Potty Training Method Four (4)
Infant Potty Training
Working as a nanny you have probably used many of the toilet training methods listed over the past few days. But, most nannies have never heard of Infant Potty Training.
Author Laurie Boucke's book,Infant Potty Training, reports a surge in interest in gentle, natural methods of potty training used for centuries in Asia and Africa. Mothers in many societies around the world use relatively few diapers. Their approach is baby-led, simple, natural, logical, good for the environment, frugal, and an enhancement to bonding and communication.
She explains that in India, children start around one-month-old and usually finish before their babies walk. Of course, at that age babies still need some assistance, but mothers there don’t consider this a big deal.
The author says attentive parents usually discover that their infants are instinctively aware of “going.” They attempt to communicate, but we don’t watch and listen since no one has taught us how to do so. Instead, we train babies to use a diaper as their toilet, and they have to unlearn this behavior later. Granted, some unlearn the diaper quickly, but many do not and continue using diapers for years.
She suggests spending a little time observing the baby over the course of a few days to get a feel for when she needs to go in relation to sleeping and meals. For example, does the infant urinate every 20 minutes for three times after nursing? With infants, the baby will be lying down as you observe the timing. If you start later with a mobile baby or toddler, you can still watch for the child’s elimination timing. Then either make a mental note of the timing and patterns or keep a potty log for a few days.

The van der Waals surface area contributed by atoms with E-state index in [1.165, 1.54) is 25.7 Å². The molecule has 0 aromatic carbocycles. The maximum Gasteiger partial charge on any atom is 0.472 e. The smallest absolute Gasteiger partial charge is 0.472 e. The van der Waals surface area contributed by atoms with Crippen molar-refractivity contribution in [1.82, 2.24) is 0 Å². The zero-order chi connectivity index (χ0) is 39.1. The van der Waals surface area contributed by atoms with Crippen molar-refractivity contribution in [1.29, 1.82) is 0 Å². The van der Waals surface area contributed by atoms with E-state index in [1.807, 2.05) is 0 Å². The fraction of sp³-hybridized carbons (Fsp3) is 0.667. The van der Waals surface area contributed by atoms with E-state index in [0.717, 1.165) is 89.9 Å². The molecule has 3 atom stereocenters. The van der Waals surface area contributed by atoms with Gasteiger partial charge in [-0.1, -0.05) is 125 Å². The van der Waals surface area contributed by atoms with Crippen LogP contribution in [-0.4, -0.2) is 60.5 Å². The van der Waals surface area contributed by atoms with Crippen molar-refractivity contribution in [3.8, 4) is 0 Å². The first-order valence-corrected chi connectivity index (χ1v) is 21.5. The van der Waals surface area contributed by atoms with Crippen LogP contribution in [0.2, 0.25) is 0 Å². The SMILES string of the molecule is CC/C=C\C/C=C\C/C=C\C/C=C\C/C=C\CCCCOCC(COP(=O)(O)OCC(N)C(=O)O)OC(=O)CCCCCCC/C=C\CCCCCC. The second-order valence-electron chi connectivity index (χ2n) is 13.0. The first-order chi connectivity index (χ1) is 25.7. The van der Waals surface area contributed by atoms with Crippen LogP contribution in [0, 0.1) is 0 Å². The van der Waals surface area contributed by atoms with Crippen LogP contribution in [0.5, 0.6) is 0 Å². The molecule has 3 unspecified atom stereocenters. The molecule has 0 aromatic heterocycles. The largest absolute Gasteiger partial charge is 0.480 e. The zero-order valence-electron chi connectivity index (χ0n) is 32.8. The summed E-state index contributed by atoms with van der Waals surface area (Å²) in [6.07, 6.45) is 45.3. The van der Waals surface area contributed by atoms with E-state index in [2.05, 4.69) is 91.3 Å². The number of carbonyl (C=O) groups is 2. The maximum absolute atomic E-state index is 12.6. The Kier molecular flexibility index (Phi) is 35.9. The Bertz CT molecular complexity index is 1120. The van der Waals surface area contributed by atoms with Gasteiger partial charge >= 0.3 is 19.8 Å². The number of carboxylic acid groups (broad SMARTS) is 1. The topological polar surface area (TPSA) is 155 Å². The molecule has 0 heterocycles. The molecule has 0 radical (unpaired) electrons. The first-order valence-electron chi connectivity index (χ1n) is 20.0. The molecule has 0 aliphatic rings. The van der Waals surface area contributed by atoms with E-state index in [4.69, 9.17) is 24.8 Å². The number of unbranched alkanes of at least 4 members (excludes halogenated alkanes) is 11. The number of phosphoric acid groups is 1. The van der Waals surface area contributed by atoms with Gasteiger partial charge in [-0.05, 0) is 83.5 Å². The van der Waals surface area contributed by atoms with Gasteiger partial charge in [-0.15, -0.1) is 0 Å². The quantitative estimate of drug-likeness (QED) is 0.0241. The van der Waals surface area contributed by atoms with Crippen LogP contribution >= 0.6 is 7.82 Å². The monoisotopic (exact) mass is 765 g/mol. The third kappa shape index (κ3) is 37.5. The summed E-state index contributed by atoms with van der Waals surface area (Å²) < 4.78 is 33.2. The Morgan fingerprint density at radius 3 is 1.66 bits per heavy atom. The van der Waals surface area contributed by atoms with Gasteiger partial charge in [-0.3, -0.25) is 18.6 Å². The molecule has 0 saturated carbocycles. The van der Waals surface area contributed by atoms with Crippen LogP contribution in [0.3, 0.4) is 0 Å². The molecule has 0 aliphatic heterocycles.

Next, start to offer the potty at likely times while using one or more cues. This will help create an association between your cues and “going.” For example, use a watery sound such as “sssss” or any words you want. Infants quickly make the association. Toddlers tend to take longer as they need to unlearn some things first.There are many different ways a baby can communicate the need to go, including body language (twisting and grimacing), vocalizations (grunting or a special whimper), imploring looks, pointing, sign language, and eventually words. Some babies may give obvious signals for one kind of elimination but not the other. In situations where your infant’s signals are not clear, you may need to rely on timing, patterns, intuition or a combination of these.
In her book, Infant Potty Basics, Laurie Boucke lists Benefits of Infant Potty Training as:
-- Enhances bonding through closeness, natural communication and loving patience.
-- Responds to infants' natural elimination communication and timing.
-- Taps into first window of learning (sensitivity period) for toilet learning.
-- Keeps babies in touch with their own bodies.
-- Helps environment by conserving/saving trees, water, petroleum and landfill space.
-- Cuts diaper use.
-- Allows babies to achieve good control by 12-15 months.
-- Lets babies complete potty training at a relatively young age (around 24-months).
-- Frees babies from diapers and all negative associations (bulk between legs, chemicals, etc.)
-- Reduces risk of urinary tract infections.
-- Avoids/eliminates enuresis (bed wetting).
-- Prevents diaper rash.
-- Provides hygienic respect for babies by freeing them from their waste.
-- Eliminates embarrassing "accidents" for toddlers.
-- Allows fathers or other close, trusted ones to bond and communicate with babies.
-- Yields big savings on diapers and laundry costs.
Would you be willing to try Infant Potty Training?